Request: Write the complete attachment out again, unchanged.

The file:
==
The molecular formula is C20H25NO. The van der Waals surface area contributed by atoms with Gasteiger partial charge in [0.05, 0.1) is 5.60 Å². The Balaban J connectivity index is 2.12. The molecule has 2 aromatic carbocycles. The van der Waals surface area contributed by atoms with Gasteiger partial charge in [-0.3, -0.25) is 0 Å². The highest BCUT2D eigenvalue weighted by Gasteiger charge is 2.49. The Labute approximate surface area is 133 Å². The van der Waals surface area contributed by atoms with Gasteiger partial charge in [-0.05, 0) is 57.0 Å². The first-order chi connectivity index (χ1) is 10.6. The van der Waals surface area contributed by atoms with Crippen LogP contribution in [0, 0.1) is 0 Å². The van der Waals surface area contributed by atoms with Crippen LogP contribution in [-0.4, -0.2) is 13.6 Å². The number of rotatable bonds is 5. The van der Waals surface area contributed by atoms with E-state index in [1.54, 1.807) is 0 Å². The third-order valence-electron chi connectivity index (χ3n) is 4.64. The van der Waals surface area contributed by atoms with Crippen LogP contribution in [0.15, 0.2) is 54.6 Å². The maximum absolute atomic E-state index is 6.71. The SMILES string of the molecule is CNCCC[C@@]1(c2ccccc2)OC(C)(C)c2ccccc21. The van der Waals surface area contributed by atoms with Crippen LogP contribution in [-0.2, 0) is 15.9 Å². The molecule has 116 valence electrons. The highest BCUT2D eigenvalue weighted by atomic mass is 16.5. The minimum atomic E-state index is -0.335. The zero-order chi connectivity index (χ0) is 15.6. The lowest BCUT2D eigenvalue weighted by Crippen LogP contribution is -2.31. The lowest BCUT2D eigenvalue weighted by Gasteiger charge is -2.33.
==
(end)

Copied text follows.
The molecular formula is C20H25NO. The van der Waals surface area contributed by atoms with Gasteiger partial charge in [0.05, 0.1) is 5.60 Å². The Balaban J connectivity index is 2.12. The molecule has 2 aromatic carbocycles. The van der Waals surface area contributed by atoms with Gasteiger partial charge in [-0.3, -0.25) is 0 Å². The highest BCUT2D eigenvalue weighted by Gasteiger charge is 2.49. The Labute approximate surface area is 133 Å². The van der Waals surface area contributed by atoms with Gasteiger partial charge in [-0.05, 0) is 57.0 Å². The first-order chi connectivity index (χ1) is 10.6. The van der Waals surface area contributed by atoms with Crippen LogP contribution in [0, 0.1) is 0 Å². The van der Waals surface area contributed by atoms with Crippen LogP contribution in [-0.4, -0.2) is 13.6 Å². The number of rotatable bonds is 5. The van der Waals surface area contributed by atoms with E-state index in [1.54, 1.807) is 0 Å². The third-order valence-electron chi connectivity index (χ3n) is 4.64. The van der Waals surface area contributed by atoms with Crippen LogP contribution in [0.15, 0.2) is 54.6 Å². The maximum absolute atomic E-state index is 6.71. The SMILES string of the molecule is CNCCC[C@@]1(c2ccccc2)OC(C)(C)c2ccccc21. The van der Waals surface area contributed by atoms with Crippen LogP contribution in [-0.2, 0) is 15.9 Å². The molecule has 116 valence electrons. The highest BCUT2D eigenvalue weighted by atomic mass is 16.5. The minimum atomic E-state index is -0.335. The zero-order chi connectivity index (χ0) is 15.6. The lowest BCUT2D eigenvalue weighted by Crippen LogP contribution is -2.31. The lowest BCUT2D eigenvalue weighted by Gasteiger charge is -2.33.